Author Tony Parsons has joined the Duchess of Cornwall to demand an end to the “cultural apartheid” of adult illiteracy.
He said the one in five adults who is unable to read often results from parents failing to read to their children which he said was “criminal” and like “sending your child to school with no shoes”.
The author of Man and Boy, who joined Camilla at a reading class for Transport for London staff, is one of several novelists to write an easy-to-read short book – Beyond the Bounty – as part of the Quick Reads scheme, an initiative for adults who have difficulty reading.
Parsons told the Standard: “It’s a national tragedy the number of children that never read.
“To me, that is the greatest shocking statistic of all – the number of children never read to. It’s criminal.
“I don’t think it’s a campaign that can ever end in my lifetime, but it’s a campaign that we can be winning. This is the country of Dickens and Graham Greene. The idea that there may be millions of adults who never open a book is terrible. It’s cultural apartheid – you have got the smart, happy people reading books and these other people who are not given a chance.”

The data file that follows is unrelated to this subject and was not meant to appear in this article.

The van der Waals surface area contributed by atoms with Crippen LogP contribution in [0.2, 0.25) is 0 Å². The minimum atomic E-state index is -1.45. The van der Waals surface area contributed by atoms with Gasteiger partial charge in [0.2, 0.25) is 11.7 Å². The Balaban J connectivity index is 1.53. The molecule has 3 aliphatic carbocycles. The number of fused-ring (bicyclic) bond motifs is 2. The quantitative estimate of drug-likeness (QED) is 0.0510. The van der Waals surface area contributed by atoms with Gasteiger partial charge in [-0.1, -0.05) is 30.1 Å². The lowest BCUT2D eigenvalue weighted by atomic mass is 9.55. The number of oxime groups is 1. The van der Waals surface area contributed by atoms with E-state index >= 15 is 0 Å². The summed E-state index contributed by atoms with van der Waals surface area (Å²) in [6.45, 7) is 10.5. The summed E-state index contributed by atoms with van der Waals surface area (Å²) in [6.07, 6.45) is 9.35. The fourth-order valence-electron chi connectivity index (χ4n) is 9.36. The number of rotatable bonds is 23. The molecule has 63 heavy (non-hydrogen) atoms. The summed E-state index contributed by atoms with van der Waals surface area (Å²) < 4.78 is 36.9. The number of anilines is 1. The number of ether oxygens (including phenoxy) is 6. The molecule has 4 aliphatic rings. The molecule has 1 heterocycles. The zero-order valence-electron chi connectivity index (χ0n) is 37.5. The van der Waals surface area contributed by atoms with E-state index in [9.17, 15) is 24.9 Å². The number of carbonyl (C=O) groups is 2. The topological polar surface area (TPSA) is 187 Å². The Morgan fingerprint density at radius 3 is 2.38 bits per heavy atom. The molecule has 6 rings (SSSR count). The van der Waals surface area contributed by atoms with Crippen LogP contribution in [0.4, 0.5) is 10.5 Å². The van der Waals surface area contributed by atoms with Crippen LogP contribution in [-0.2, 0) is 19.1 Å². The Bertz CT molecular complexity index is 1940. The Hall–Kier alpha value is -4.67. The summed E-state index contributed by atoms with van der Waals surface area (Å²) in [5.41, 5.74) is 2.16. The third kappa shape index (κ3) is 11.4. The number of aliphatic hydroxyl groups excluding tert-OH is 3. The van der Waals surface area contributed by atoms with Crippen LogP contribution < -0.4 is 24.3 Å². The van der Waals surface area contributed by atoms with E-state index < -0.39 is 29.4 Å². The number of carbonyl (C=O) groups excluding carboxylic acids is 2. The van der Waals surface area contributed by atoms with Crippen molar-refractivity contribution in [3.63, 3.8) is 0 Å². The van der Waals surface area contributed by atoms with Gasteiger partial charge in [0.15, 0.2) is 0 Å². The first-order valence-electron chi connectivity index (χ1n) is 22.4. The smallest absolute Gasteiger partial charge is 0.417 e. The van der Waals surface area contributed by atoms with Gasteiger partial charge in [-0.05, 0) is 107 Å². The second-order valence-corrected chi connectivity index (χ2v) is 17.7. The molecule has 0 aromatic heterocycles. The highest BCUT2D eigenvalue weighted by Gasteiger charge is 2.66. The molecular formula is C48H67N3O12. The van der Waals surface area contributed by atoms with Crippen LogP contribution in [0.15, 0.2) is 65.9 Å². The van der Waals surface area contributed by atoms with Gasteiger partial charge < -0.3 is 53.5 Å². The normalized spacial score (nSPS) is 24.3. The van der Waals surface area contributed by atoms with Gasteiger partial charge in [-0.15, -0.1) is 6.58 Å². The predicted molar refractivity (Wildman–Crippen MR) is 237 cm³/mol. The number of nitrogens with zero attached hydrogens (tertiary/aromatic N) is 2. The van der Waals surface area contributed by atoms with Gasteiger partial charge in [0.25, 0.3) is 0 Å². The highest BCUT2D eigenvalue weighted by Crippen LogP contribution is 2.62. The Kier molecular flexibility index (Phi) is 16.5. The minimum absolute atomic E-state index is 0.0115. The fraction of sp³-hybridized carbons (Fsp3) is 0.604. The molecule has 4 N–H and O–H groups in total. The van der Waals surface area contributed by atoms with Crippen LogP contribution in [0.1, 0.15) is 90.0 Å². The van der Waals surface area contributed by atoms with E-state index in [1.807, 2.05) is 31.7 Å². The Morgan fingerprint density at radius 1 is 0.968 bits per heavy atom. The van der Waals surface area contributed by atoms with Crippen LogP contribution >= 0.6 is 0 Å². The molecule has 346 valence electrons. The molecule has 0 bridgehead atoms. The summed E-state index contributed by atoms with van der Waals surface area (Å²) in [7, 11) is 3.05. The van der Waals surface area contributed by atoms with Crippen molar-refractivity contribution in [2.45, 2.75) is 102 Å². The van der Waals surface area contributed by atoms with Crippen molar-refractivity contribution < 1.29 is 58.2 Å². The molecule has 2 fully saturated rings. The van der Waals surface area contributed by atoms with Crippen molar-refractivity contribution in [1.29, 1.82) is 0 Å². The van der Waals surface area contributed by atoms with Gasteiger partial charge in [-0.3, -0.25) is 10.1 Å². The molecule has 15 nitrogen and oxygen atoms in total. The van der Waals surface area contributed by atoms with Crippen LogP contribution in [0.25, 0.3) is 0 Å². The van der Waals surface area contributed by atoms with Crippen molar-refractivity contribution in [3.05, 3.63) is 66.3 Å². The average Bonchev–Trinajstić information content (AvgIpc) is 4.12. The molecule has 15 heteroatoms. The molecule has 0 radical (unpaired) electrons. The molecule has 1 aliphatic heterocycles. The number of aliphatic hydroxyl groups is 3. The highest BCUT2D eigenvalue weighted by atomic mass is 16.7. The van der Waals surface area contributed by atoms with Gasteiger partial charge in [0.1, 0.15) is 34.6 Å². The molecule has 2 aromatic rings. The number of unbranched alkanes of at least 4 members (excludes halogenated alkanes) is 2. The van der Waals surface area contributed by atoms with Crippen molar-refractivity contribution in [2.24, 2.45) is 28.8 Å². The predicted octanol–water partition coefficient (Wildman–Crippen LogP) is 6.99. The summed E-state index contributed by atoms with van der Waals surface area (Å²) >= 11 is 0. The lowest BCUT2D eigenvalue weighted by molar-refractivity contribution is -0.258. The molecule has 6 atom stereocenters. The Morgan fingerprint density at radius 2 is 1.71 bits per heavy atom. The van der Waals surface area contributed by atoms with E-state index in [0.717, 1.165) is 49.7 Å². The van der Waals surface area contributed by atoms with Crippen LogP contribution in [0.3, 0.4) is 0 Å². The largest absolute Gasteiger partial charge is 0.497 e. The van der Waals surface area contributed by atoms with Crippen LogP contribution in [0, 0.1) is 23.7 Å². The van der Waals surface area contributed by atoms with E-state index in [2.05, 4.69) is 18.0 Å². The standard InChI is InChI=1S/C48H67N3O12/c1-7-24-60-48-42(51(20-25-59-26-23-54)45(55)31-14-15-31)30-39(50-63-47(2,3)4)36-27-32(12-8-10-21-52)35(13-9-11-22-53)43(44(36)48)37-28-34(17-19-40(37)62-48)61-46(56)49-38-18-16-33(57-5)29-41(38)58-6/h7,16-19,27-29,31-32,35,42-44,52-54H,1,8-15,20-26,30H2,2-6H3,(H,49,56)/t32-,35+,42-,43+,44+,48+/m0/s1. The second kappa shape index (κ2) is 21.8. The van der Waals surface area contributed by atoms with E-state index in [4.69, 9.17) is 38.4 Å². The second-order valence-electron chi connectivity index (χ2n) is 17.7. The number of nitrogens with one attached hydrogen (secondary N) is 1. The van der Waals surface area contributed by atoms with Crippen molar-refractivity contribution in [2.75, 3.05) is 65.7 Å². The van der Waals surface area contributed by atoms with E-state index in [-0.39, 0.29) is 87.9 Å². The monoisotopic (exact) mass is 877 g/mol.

The Duchess, who reads to her grandchildren and is patron of four literacy charities, condemned the way schools used to discard pupils whose dyslexia went undiscovered.
She said: “Twenty years ago, you were put into a class and you were just deemed as being thick. Nobody realised about dyslexia. You were downgraded and downgraded. So many people are dyslexic in one form or another.”
She added: “My father read to me. My children read to their children. You can’t beat it.”
This is London
17 February 2012